Tilly was not a member of the household when I went on a tall ship sailing holiday in the Caribbean. Actually, not a lot of it was holiday, as you’ll see.
JUST say two words – pipe-cot – and I’m likely to run away screaming.
In case you don’t know, a pipe-cot is a type of bunk or hammock on a ship and consists of a piece of canvas slung between two scaffold poles.
It was my bed for the ten days and nights I spent on the square-rigged Stavros S Niarchos, one of the Tall Ships Youth Trust’s training ships.
My pipe-cot was neither easy to get into nor out of, but its shape ensured that I wasn’t thrown out of it when the going got seriously rough.
As a member of the voyage crew on a trip that started and ended at Bridgetown, Barbados, I had already gleaned from the literature that it wouldn’t be like any ordinary holiday on a cruise liner.
From the moment we arrived on board and were shown our cabins (designed for up to eight people, but mercifully there were only three in ours), this was certainly a trip with a difference.
We spent the first hour or so forming a human chain to load the ship with stores from a truck parked on the quayside.
Someone was heard to mutter: “That truck couldn’t be much further away if it tried.”
From frozen chickens to boxes of ginger biscuits, cartons of fruit juice and frozen joints of beef, it all had to be brought on board and stowed.
Once that task was completed, we were supplied with waterproof jackets and harnesses, divided into one of three watches – there were eight of us in White Watch – and I was rapidly reduced to a jabbering idiot, unable to remember where I was meant to be and when, forgetting who was who, and incapable of remembering more than one knot.
I completely funked climbing up to the yards, but others shot up, as to the manner born.
I had no problems with scrubbing, cleaning, disinfecting heads (lavatories) and showers but it wasn’t much fun when you had already been on watch from midnight until 4am and had had about three hours’ sleep.
Putting the psychological games to one side, with watch leaders adopting the “good cop, bad cop” persona on the odd occasion, arriving at each of the islands we visited was wonderful.
On going ashore it was always tempting to drop to my knees and kiss the ground.
The real problems became overwhelming when we headed out 140 miles into the Atlantic so that Stavros could approach Bridgetown under sail.
She effectively demonstrated rock ’n’ roll, with disastrous effects on me and on about a dozen others.
As you suffer 36 hours feeling like death in your pipe-cot and longing for the agony to be over, you have to remind yourself that, by suffering, you are also doing a little good.
A proportion of the money you have paid to be bullied, trained, teased, cajoled and exhausted goes towards enabling disadvantaged young people aged between 16 and 25 to have the same experience.
Would they thank me?
I think most probably would, as long as they didn’t suffer from seasickness and didn’t mind doing as they were told.
The whole experience is designed to be character-building, to help people of any age to forge new friendships, to work as a team, to endure physical and mental tests.
It was all that, and more.
What can be better than approaching Caribbean islands from the sea, exploring tropical forests on foot with a local guide, watching humming birds, swimming at the foot of a waterfall, eating grapefruit straight from the tree, seeing exotic flowers in their natural habitat?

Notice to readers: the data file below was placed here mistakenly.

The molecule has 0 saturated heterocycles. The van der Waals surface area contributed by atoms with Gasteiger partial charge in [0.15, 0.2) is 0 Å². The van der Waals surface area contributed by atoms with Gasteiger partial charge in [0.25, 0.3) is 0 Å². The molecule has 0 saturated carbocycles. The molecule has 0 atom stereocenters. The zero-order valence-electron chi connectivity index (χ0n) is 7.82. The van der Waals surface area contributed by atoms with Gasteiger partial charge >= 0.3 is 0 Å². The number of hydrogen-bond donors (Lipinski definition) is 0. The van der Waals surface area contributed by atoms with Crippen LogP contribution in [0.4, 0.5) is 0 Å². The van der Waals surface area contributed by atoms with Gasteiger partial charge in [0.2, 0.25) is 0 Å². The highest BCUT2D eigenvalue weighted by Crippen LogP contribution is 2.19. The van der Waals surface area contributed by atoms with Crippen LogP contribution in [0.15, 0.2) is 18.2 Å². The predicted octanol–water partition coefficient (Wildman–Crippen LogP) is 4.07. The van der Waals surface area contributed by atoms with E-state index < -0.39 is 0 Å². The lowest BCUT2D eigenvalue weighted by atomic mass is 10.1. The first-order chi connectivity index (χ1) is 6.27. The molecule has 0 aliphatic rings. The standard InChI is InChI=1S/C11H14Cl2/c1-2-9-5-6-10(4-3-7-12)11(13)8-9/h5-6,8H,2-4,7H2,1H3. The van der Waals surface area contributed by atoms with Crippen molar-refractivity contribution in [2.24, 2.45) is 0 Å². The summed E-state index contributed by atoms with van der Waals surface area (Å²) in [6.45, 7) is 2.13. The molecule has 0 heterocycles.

Our route took us to Bequia, one of the islands of St Vincent and the Grenadines, to St Lucia, Dominica (not to be confused with the Dominican Republic) and to Terre de Haut, one of the French Isles des Saintes, near Guadeloupe.
We swam in sapphire blue sea from the side of the ship but I have to confess that I had to be hauled back on board in a canvas sling pulled by two strong males because I didn’t fancy my chances at grabbing the rope ladder.
There were dolphins, flying fish and, on Bequia, a small reserve where we saw the work done by a local enthusiast in conserving the endangered population of hawksbill turtles.
There was the surreal sight of metre-long, grey iguanas fighting on scrub land at the edge of the town on Terre de Haut.
And I wasn’t bitten by any mosquitoes during the whole trip.
It’s not the sort of holiday where you can expect to sit about on deck with a book when you are not on watch because you are more than likely to be detailed to help the boatswain with some routine task like chipping off old paint or polishing the ship’s bell.
Or it could be your turn on mess duty, handing out bowls of porridge (very popular, even in temperatures of 30 degrees), plates laden with full English breakfasts, roast beef and Yorkshire pudding, and so on.
Food was wholesome, generous and traditional and the atmosphere in the galley was always cheerful, no matter what disaster had befallen the soup as Stavros swung and lurched.
The permanent crew, augmented by the volunteer crew of people with suitable experience and skill to supervise us, were heroic.
How they kept patience with such a motley band of paying “guests” was indeed admirable.
Sadly I was not the only one who proved that pressure bands, anti-seasickness pills of various kinds, staying in the open air in the middle of the ship, and eating ginger are completely useless.
Cries of “two six heave” as we hauled on ropes took on a new meaning once I had my head over the vomit pot.
However, for every two people who said “never again”, there were another dozen who couldn’t wait to book their next voyage on Stavros.
Beaches of fine silver sand, the 18th century Shirley fort on Dominica, trees laden with bananas, drinks with new friends and the star-spangled night sky remain highlights of a once-in-a-lifetime trip.
No, I wouldn’t do it again (ever) but I’m glad I did it once.